From Between Heaven and Mirth You would think that the book that many scripture scholars agree to be the oldest in the New Testament would garner a great deal of respect and attention.  You would think that a document written around 50 AD – only seventeen years or so after the death of resurrection of Jesus – would be pored over by all Christians.  You would think that most Christians would know even the smallest verses of this document by heart. Well, you would be wrong.  Saint Paul’s Letter to the Thessalonians isn’t all that well-known by many Christians. Still, by common consent, it is the earliest of Paul’s letters, and therefore the earliest writing in the entire New Testament.  Scholars say that 1 [...]

SUFFERING: Blessed Are Those Who are Persecuted For Righteousness’s Sake, For Theirs is the Kingdom of Heaven, by Brother Victor-Antoine d’Avila-Latourrette

October 13, 2015

From Simply Living The Beatitudes Blessed are you when people revile you and persecute you and utter all kinds of evil against you falsely on my account.  Rejoice and be glad, for your reward is great in Heaven, for in the same way they persecuted the prophets who were before you. (Matthew 5:10-12) As we pray and meditate on the teachings of the beatitudes, one thing that becomes immediately evident to us is the fact that all the beatitudes are closely related.  We cannot consider one beatitude isolated from the others.  Jesus proclaimed the beatitudes as a way of life for his disciples, for all his followers.  And as we heed the call from the Master, we his followers must humbly, simply, and in all earnestness learn to incorporate [...]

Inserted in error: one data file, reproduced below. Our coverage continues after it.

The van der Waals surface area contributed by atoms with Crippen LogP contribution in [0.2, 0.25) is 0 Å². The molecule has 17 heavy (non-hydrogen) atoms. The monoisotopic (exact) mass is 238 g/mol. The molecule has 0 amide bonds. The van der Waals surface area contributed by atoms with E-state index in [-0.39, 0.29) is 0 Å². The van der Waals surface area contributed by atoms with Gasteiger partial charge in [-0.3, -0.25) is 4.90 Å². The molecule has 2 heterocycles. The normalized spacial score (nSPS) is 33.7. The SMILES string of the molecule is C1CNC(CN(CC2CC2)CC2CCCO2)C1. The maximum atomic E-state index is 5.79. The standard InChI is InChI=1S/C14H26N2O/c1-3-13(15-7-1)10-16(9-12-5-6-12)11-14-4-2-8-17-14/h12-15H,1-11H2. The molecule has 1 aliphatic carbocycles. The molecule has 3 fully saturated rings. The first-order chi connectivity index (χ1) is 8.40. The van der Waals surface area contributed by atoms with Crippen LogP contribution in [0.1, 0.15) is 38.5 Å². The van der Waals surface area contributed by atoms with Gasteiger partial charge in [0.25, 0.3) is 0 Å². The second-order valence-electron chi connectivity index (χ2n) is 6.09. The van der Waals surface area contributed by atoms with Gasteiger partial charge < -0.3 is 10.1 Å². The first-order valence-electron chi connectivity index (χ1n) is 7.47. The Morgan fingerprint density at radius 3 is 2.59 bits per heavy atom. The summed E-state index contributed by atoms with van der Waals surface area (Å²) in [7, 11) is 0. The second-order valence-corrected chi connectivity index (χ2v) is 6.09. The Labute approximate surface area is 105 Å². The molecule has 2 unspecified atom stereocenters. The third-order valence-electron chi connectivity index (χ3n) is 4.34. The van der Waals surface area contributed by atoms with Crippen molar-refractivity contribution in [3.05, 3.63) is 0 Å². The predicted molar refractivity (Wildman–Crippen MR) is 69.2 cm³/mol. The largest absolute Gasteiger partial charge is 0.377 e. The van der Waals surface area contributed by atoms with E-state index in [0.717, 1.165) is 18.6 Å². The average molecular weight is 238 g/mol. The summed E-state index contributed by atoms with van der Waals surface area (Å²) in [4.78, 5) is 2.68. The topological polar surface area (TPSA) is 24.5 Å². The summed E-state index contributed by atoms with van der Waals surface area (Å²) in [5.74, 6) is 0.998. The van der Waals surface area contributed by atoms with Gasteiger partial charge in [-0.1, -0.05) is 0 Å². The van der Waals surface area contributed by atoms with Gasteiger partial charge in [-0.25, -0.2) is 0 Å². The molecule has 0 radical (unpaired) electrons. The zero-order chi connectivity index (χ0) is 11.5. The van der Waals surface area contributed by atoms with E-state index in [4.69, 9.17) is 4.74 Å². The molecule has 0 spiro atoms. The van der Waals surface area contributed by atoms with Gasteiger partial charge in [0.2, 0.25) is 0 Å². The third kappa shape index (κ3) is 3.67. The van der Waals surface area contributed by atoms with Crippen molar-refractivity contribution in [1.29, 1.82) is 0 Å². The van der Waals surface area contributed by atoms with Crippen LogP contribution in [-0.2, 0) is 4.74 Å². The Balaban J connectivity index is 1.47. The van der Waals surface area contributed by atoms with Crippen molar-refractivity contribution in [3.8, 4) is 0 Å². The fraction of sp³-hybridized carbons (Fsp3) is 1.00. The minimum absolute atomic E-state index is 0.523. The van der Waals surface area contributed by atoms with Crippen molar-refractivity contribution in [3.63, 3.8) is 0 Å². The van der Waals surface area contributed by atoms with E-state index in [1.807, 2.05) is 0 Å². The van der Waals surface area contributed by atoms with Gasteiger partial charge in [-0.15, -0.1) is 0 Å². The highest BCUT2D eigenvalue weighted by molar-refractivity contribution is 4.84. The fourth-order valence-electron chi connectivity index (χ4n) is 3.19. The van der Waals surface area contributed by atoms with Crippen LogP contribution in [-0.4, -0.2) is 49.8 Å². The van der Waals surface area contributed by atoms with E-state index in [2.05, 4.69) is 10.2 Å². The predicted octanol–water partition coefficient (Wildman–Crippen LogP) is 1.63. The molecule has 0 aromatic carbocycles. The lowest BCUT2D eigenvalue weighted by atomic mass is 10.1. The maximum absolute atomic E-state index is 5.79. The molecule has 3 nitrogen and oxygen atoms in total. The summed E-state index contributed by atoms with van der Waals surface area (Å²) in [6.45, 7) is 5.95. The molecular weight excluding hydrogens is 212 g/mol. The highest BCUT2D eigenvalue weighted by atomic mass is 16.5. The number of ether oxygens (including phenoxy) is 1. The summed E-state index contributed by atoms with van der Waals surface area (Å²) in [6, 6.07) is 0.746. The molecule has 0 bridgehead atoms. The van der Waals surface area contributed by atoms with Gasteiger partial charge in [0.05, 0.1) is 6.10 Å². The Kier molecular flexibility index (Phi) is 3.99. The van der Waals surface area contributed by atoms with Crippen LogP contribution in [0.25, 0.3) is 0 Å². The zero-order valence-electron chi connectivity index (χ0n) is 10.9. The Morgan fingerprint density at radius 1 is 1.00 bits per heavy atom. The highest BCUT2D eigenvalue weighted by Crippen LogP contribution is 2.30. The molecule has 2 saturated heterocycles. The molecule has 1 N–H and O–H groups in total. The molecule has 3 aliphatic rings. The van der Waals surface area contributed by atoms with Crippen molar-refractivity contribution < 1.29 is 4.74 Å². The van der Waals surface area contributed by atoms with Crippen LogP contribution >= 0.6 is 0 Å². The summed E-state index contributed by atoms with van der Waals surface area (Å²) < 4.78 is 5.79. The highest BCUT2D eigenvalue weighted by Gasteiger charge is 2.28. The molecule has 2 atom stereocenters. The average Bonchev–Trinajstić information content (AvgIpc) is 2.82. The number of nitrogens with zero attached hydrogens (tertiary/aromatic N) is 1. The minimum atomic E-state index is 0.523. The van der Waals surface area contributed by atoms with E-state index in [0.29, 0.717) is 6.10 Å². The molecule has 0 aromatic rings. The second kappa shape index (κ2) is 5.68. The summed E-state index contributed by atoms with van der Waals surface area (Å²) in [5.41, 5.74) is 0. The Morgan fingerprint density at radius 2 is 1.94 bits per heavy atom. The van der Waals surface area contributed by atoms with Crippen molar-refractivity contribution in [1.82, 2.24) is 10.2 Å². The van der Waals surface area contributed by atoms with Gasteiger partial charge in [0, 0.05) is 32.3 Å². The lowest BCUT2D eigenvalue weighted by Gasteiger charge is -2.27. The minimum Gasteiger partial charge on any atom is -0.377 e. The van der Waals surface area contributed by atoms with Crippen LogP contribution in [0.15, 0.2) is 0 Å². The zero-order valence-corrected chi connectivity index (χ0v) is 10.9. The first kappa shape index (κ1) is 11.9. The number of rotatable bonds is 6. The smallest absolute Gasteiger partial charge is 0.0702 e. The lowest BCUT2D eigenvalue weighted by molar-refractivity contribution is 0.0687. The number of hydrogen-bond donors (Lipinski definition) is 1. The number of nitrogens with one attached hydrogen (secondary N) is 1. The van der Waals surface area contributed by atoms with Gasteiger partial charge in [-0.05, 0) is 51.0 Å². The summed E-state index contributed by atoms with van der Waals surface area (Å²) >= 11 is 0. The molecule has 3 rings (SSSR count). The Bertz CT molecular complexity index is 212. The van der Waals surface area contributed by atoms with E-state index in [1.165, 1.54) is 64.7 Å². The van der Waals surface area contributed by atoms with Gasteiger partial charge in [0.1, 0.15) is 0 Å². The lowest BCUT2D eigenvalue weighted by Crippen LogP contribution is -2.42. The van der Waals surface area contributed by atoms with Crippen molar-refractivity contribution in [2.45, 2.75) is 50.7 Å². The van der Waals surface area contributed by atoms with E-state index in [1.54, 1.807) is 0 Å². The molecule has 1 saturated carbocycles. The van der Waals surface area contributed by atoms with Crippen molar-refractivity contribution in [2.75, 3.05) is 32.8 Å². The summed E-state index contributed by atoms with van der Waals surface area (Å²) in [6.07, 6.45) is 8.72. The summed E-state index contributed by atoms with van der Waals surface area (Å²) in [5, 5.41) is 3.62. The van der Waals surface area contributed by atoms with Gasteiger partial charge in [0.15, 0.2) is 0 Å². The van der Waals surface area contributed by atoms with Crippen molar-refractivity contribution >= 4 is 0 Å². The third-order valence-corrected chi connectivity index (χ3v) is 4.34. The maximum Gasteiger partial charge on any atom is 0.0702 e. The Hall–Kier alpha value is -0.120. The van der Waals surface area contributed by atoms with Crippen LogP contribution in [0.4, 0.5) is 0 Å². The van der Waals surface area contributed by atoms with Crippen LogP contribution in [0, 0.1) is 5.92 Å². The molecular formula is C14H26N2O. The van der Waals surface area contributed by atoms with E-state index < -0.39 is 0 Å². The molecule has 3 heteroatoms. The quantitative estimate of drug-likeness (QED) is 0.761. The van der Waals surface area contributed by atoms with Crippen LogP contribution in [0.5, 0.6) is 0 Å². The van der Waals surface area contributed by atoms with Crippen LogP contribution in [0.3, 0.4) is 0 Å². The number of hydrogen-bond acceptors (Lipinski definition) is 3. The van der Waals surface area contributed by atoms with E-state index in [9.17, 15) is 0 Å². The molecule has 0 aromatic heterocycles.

SATURDAY READING: Winter by Walter J. Burghardt

January 24, 2015

From Seasons That Laugh or Weep: Musing on the Human Journey At about 60 the male of the species faces a new transition: to late adulthood.  I am powerfully reminded that I am moving from midterm: old age.  For perhaps the first time I experience mortality.  Oh, I always knew I was mortal; now I sense it.  Soldiers feel it in a foxhole; I feel it in my flesh. The decline, experts insist, actually began at 30, but now it is transparent.  Joints ache, a virus will not leave me, ligaments heal slowly.  Cucumbers make me throw up, and sauerkraut makes for diarrhea.  For some there is a stroke, a growth, a clot.  No matter what, I am not what I was.  This flesh that gloried in its strength, that lusted in its manhood, that tanned so [...]

MYSTICISM: Profitable Teachings From The Life Of The Bride Of Christ Catherine Of Siena

October 3, 2014

beginning with what our Lord taught her and continuing with what she taught her followers From The Cell of Self-Knowledge The first thing our Lord taught her was this: Daughter, do you not know who you are and who I am?  If you know these two things, you are blessed and will continue to be so.  You are she that is not, and I am he who is.  As long as you keep an awareness of these two facts in your heart, your enemy the devil will never deceive you, and you will be able to slip easily out of all his traps.  You will never give way to temptation to do anything against my commandments and teachings, and you will have no difficulty in winning my grace, truth, and love. † The second thing he taught her was this: As long as you think of [...]

THE CHURCH: Sanitizing Christ

July 29, 2014